3-blade propellers are useful when you have a scale plane that's modeled after a plane that uses them. However, since the engine has more mass to turn, the maximum RPM is lower. The general rule is to use a 3-bladed prop one inch smaller in diameter than the 2-blade you would normally use. This will allow close to the same maximum RPM as you would have with a 2-bladed prop. You may also increase the pitch by one inch, but experiment and see what works best with your engine and plane.
Firewalls of planes are normally coated with epoxy to help prevent fuel and oil damage to the wood. On planes with no cowling, apply a coat of epoxy on the firewall after you cover the plane with film covering. Make sure the film overlaps a little onto the firewall. This way the epoxy seals the edges of the film covering. Besides, most film adheres better to wood than epoxy, so that's another plus.
Goldberg Ultracote film covering has a paper backing that you can print on. Cut a 8.5 X 11 inch sheet, put it in an inkjet printer, and print your design on the paper backing (don't use a laser printer or anything that uses heat - it'll destroy your covering). This works well for large lettering. Make sure your image is reversed, so that when it's printed on the backing you can cut it out and it'll be correct when ironed on your plane. If you want to use a piece of covering that's smaller, print the design onto paper first. Then carefully tape the Ultracote to the paper over the design. Then run the whole thing through your printer, and the design should print in the same place.
Cutting Dowels Straight
When cutting a dowel, it's easy to make the cut crooked. To help ensure a nice 90-degree end, especially on larger diameters, try rolling the
dowel into the bandsaw or scrollsaw blade.
Picking up Glass Safely
After sweeping up broken glass off your shop floor, it's difficult to pick up tiny fragments. Try making a loop of duct tape, adhesive side out.
Place the loop over your hand, and pat the fragments carefully so they stick to the tape. Then just throw the tape loop in the trash.
Here's a way to attach a receiver antenna to the back of your plane after it exits the fuselage. Take a short length of fuel tubing and make two
cuts into it, dividing it into thirds, but make the cuts go through the tubing only halfway. Then pin the tubing to the top of the plane's fin. Thread the antenna through the tubing, lacing it through the cuts. This will keep the antenna somewhat taught and out of the way of control surfaces.
Converting Cubic Inches to cc's
Sometimes there's a need to convert cubic inches to cubic centimeters (cc) or vice-versa where engine displacement is concerned. One cubic
inch is equivelent to 16.39 cubic centimeters. So to convert from in3 to cc's, just multiply the in3 by 16.39 to get cc's. To convert cc's to in3,
divide the cc's by 16.39 to get in3. And remember, a 7.5cc engine is the same as a .46 (pretty close).
Repairing Dings & Dents
Have you ever had a dent in a balsa leading edge? Try fixing it with water! Get a small diabetic syringe and put water in it. Inject a little water
into the balsa into and around the dent in the leading edge. Heat the area with your covering iron. When the water starts boiling, it will build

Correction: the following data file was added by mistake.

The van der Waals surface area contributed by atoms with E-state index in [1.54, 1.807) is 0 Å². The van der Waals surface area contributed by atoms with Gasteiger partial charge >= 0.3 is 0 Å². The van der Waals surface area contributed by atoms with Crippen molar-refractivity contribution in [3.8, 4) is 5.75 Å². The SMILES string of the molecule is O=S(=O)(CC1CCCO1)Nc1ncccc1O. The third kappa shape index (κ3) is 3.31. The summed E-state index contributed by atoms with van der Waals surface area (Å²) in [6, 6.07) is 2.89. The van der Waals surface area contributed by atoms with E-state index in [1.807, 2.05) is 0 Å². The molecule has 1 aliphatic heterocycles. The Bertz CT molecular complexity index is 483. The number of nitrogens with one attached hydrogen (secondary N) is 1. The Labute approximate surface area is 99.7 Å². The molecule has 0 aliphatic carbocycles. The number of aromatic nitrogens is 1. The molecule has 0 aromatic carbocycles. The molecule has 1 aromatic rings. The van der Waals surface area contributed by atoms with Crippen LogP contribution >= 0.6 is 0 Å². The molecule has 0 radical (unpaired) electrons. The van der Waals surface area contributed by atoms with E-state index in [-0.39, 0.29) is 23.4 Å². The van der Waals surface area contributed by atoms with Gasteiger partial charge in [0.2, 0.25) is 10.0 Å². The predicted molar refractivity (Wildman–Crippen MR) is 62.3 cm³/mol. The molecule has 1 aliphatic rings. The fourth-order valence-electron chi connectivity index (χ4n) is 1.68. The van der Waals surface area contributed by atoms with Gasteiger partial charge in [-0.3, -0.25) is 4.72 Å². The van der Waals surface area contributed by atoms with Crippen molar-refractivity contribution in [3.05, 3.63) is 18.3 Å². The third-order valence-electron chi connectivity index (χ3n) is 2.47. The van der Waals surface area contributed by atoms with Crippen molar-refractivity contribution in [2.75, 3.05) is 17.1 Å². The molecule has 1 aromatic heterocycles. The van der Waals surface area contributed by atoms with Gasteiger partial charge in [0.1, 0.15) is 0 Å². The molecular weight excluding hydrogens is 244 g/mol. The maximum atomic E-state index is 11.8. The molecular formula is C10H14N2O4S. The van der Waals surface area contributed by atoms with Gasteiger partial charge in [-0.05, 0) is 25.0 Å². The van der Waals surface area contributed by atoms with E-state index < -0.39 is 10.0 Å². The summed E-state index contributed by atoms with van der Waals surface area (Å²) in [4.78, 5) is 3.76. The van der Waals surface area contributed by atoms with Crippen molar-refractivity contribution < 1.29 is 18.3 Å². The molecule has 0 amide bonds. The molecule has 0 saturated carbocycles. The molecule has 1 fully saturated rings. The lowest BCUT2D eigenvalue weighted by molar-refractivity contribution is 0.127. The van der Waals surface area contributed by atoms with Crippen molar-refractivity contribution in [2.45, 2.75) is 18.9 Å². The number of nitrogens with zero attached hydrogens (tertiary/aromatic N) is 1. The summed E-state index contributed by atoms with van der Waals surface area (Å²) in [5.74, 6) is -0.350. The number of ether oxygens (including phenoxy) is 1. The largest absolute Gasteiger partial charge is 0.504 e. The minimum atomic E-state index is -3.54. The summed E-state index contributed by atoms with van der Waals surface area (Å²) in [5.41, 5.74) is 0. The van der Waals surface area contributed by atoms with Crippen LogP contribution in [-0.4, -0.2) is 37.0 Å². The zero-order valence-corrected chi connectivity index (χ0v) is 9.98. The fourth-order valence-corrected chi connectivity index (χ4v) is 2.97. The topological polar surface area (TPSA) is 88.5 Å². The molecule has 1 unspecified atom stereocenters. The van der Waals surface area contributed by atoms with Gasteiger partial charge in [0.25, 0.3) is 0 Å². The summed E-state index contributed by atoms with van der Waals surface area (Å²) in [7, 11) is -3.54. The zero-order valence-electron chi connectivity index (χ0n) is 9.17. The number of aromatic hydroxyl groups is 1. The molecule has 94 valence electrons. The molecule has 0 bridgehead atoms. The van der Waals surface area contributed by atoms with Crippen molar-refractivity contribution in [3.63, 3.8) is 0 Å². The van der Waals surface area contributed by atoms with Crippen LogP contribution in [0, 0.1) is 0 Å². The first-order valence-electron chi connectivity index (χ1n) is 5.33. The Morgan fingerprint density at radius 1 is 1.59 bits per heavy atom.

pressure and push the balsa out to its original shape. (Courtesy Victor A.)
Film Covering Degreaser
Have you ever wanted to add more film covering (Monokote, Ultracote)to a plane you've already flown? It's difficult to get all the oil exhaust off the plane so the film will stick. Try using Cyanoacrylate (CA or superglue) kicker (catalyst). Just spray it on and wipe it off. I've been told it's very good degreaser. (Courtesy Vince R.)
Pull Oil out of Wood
Sometimes firewalls and engine areas of older planes get soaked with oil from the fuel. This weakens glue joints to the point where a plane could fall apart in midair. Try using Cyanoacrylate (CA or superglue) kicker (catalyst). Just spray it on and wipe it off. I've been told it pulls the oil right out of the wood. Several treatments may be necessary. This also works if a fuel tank develops a leak and the fuselage gets soaked with fuel.
Here's a good way to balance airplanes. While building your plane, insert a half-inch square piece of plywood where the balance point should
be. For a low wing, this should be on the bottom of the wing, and for a high wing this would be on top of the wing (Note: sometimes something will be in the way, like a canopy, and you can't use this technique). When the plane is finished, put a small hook into the plywood and suspend the plane with wire or string. This way you can check the fore-aft balance AND the lateral balance at the same time (Note: a low wing will be suspended inverted).
Fiberglassing Wing Centers
Whenever I fiberglass a wing center section, I've found it's difficult to get the fiberglass cloth to lay flat after it's been folded in a bag. Here's two ways to make this easier: (1)Use thin CA to tack it down. You may saturate the whole cloth with thin CA, or apply epoxy. On foam wings, make sure you use CA safe for foam. (2)Give the cloth a light spraying of 3M Spray Adhesive, then apply it to the wing. I've found this method to work extremely well, and it's safe for foam. Then apply the epoxy as usual.
Control Horn Installation
When installing control horns onto control surfaces the screwdriver invariably slips. The result is a hole poked into the covering material or a
gouge in the balsa. There is a simple tool you can make that will eliminate this damage. Take a small piece of thin plywood and cut a rectangular opening in it just slightly larger than the base of the control horn. Place this opening around the control horn base before tightening the mounting screws. Now when the screwdriver slips there will be no damage to your new aircraft.
Turning Wing Bolts